Today marks the final day that my team at 3M is working on the Visual Attention Service web site (http://vas.3m.com). It has been an awesome year working with this team on a really, really great project.
The list of features and technologies used on this project was impressive:
- Public web site built with ASP .NET MVC 2, hosted in Azure
- Windows Azure (web roles, worker roles, blob storage)
- SQL Azure
- Native c++ analysis engine, hosted in Azure
- Silverlight (file uploads, interactive image preparation)
- iPhone prototype
- RESTful web API (xml/json) built with ASP .NET MVC 2, hosted in Azure
Briefly, the Visual Attention Service site is used by graphic designers or marketing agencies to quickly determine where people will look within an advertisement or graphic within the first few seconds. Think billboards, magazine ads, menus, brochures, web pages, store displays… the list goes on. This system is not an eye-tracking system - rather it uses 3M’s scientific algorithms to determine where a person’s focus will go first.
Let’s say I wanted to analyze Apple’s web site:
After an analysis the Visual Attention Service tells me where it thinks a viewer will look within the first five seconds by providing a sequence map:
In the case above, it seems to me that Apple has done a good job of drawing viewers to a single, high-value area at the top of the page with product images and important text. But don’t take my word for it - I’m not a vision scientist!
The service also provides a heatmap of the image:
Contrast these results with the results of today’s Dell.com web page:
Notice that dell.com’s first region (the one with the highest percentage) in the sequence is the guy doing flips on a field. The heatmap also seems to show that this region has the highest amount of contrast - it really “pops”. Probably not what Dell wants to showcase on their web site.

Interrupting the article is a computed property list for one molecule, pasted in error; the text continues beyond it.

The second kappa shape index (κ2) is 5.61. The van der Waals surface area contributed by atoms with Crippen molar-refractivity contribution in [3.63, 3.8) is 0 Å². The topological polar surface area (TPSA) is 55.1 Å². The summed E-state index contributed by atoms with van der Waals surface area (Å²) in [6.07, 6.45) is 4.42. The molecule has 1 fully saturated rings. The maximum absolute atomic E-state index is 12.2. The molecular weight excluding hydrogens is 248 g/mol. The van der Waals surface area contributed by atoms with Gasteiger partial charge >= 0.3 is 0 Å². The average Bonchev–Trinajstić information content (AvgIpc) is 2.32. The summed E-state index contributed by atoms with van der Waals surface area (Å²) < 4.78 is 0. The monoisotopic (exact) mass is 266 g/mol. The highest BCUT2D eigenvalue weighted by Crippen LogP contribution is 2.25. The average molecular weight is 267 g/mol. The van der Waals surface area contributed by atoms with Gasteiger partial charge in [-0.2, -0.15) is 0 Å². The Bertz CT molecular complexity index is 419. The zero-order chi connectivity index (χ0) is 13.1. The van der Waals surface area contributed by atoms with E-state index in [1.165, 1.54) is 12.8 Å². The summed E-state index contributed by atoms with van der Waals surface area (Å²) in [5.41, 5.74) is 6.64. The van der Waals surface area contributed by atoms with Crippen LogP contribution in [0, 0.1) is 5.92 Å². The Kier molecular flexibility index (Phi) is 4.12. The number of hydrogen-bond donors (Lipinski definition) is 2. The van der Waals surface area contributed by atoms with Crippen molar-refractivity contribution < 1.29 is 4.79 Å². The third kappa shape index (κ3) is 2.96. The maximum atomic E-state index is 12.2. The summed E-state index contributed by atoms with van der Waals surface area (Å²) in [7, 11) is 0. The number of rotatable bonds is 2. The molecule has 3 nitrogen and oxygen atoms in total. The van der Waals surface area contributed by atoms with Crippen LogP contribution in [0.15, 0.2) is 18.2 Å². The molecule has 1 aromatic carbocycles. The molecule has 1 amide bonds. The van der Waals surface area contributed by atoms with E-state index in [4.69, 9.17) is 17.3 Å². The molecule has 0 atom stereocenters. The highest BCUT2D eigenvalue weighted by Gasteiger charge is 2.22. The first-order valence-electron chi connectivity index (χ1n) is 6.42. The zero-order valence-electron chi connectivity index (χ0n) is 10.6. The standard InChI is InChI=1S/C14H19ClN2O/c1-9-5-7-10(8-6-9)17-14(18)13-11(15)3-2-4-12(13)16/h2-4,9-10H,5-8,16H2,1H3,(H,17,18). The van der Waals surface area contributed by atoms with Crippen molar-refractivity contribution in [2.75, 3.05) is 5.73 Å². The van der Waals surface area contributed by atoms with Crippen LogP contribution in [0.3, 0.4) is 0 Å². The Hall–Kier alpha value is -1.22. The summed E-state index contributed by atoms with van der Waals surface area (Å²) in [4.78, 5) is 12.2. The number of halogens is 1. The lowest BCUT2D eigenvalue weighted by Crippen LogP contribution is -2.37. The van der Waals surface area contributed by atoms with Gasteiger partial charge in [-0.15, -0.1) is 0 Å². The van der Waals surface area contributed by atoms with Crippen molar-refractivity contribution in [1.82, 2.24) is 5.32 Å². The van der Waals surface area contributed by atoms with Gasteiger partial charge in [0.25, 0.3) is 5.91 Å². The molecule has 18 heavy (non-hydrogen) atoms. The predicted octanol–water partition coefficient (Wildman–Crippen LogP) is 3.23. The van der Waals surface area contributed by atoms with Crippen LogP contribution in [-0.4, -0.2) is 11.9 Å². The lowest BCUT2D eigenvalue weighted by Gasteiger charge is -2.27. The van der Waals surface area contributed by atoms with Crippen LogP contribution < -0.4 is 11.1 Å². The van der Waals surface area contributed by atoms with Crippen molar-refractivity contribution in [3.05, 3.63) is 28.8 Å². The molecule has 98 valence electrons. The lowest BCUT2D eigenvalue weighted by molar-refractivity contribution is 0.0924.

As I said earlier - I’m not a vision scientist or an expert in this field. Please don’t put too much weight on my interpretation of these results. If you sign up for VAS, you can ping the 3M scientists with questions about your analysis and they will give you the real story about your stuff.
As I mentioned before, this team has been awesome. The developers I worked with included Rick Weyenberg, Joe White, Judah Himango, and Eric Bowen. Steve Digre did the design work. The team was much more than these five people, but I simply can’t list everybody.
From the start it has been a results-driven team with a high motivation to continuously produce. We did our first release of the fully-functional web site in two and a half months in November 2009, and since then we’ve deployed regular enhancements every 2-3 months. This past August we deployed major feature changes including a great Silverlight user interface and the RESTful web API.
This project has certainly been a learning experience. Here are a number of relevant technical blog posts I wrote while working on the project (please note the Azure technology has changed a lot since these posts were written):
- Azure Lessons from the Trenches
- Azure Diagnostic Logging
- Automated Azure Deployments with TFS Build
- Azure Management API, “Internal Server Error”, and Powershell Azure Commandlets
- HTTPS with Azure, Web APIs, Local Environments, and Build Automation
Overall this project has been great. I hope I get a chance to work on a team like this again in the future.